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|Title:||Numerical simulations of the flow field ahead of an accelerating flame in an obstructed channel|
|Abstract:||The development of the unburned gas flow field ahead of a flame front in an obstructed channel was investigated using large eddy simulation (LES). The standard Smagorinsky–Lilly and dynamic Smagorinsky–Lilly subgrid models were used in these simulations. The geometry is essentially two-dimensional. The fence-type obstacles were placed on the top and bottom surfaces of a square cross-section channel, equally spaced along the channel length at the channel height. The laminar rollup of a vortex downstream of each obstacle, transition to turbulence, and growth of a recirculation zone between consecutive obstacles were observed in the simulations. By restricting the simulations to the early stages of the flame acceleration and by varying the domain width and domain length, the three-dimensionality of the vortex rollup process was investigated. It was found that initially the rollup process was two-dimensional and unaffected by the domain length and width. As the recirculation zone grew to fill the streamwise gap between obstacles, the length and width of the computational domain started to affect the simulation results. Three-dimensional flow structures formed within the shear layer, which was generated near the obstacle tips, and the core flow was affected by large-scale turbulence. The simulation predictions were compared to experimental schlieren images of the convection of helium tracer. The development of recirculation zones resulted in the formation of contraction and expansion regions near the obstacles, which significantly affected the centerline gas velocity. Oscillations in the centerline unburned gas velocity were found to be the dominate cause for the experimentally observed early flame-tip velocity oscillations. At later simulation times, regular oscillations in the unburned streamwise gas velocity were not observed, which is contrary to the experimental evidence. This suggests that fluctuations in the burning rate might be the source of the late flame-tip velocity oscillations. The effect of the obstacle blockage ratio (BR) on the development of the unburned gas flow field was also investigated by varying the obstacle height. Simulation predictions show favorable agreement with the experimental results and indicate that turbulence production increases with increasing obstacle BR.|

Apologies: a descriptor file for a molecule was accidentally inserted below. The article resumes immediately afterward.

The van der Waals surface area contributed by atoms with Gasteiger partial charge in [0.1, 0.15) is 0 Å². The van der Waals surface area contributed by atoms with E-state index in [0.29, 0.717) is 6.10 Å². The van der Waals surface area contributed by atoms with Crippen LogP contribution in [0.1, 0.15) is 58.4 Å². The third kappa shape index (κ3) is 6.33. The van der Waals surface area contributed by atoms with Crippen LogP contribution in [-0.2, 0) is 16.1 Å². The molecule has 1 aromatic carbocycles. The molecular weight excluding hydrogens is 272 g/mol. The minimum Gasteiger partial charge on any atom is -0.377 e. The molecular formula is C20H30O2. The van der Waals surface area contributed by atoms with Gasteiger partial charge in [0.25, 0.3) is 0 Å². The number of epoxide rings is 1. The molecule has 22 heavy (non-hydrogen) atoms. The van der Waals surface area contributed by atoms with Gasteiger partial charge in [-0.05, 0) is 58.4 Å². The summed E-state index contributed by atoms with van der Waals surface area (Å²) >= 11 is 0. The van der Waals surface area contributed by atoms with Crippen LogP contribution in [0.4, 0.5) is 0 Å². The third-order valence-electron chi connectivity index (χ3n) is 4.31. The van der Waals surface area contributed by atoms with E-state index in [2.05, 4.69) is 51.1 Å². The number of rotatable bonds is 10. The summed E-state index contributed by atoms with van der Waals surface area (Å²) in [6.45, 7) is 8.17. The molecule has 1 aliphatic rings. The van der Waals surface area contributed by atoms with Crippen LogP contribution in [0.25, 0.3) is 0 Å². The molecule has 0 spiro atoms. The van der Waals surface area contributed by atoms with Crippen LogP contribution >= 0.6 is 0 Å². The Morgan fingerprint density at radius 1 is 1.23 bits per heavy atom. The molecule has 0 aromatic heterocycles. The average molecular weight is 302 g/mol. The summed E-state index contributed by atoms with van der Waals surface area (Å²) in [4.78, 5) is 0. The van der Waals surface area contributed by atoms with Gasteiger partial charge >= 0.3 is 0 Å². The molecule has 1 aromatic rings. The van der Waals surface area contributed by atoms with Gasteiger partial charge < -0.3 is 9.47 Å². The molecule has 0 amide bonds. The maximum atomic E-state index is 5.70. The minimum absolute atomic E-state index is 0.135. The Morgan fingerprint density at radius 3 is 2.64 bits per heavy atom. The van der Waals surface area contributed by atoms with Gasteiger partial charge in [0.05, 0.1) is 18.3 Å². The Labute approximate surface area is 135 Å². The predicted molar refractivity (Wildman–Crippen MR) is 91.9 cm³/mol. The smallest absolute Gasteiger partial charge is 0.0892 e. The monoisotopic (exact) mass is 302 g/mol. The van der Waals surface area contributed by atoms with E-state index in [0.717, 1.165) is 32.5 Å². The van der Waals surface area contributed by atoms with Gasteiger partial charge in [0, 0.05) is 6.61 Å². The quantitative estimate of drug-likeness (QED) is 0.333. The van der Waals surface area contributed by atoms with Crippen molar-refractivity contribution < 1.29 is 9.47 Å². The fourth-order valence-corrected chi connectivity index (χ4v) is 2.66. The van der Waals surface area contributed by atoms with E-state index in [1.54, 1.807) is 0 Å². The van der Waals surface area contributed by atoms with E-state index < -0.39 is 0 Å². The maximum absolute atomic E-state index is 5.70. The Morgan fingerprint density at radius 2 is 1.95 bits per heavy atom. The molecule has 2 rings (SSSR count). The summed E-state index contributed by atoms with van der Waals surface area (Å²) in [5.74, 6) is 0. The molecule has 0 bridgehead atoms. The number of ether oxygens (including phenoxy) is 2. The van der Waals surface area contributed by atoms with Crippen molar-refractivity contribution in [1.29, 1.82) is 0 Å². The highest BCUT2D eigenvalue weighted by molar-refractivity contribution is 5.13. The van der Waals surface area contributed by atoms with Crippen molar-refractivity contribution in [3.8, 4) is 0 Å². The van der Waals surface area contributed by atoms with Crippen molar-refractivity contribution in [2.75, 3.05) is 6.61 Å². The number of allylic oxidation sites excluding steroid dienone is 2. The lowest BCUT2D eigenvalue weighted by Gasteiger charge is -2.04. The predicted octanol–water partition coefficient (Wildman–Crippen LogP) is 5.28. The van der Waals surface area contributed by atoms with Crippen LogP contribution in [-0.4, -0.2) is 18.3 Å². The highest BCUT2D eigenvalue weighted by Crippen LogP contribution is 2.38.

|Appears in Collections:||Johansen, Craig|
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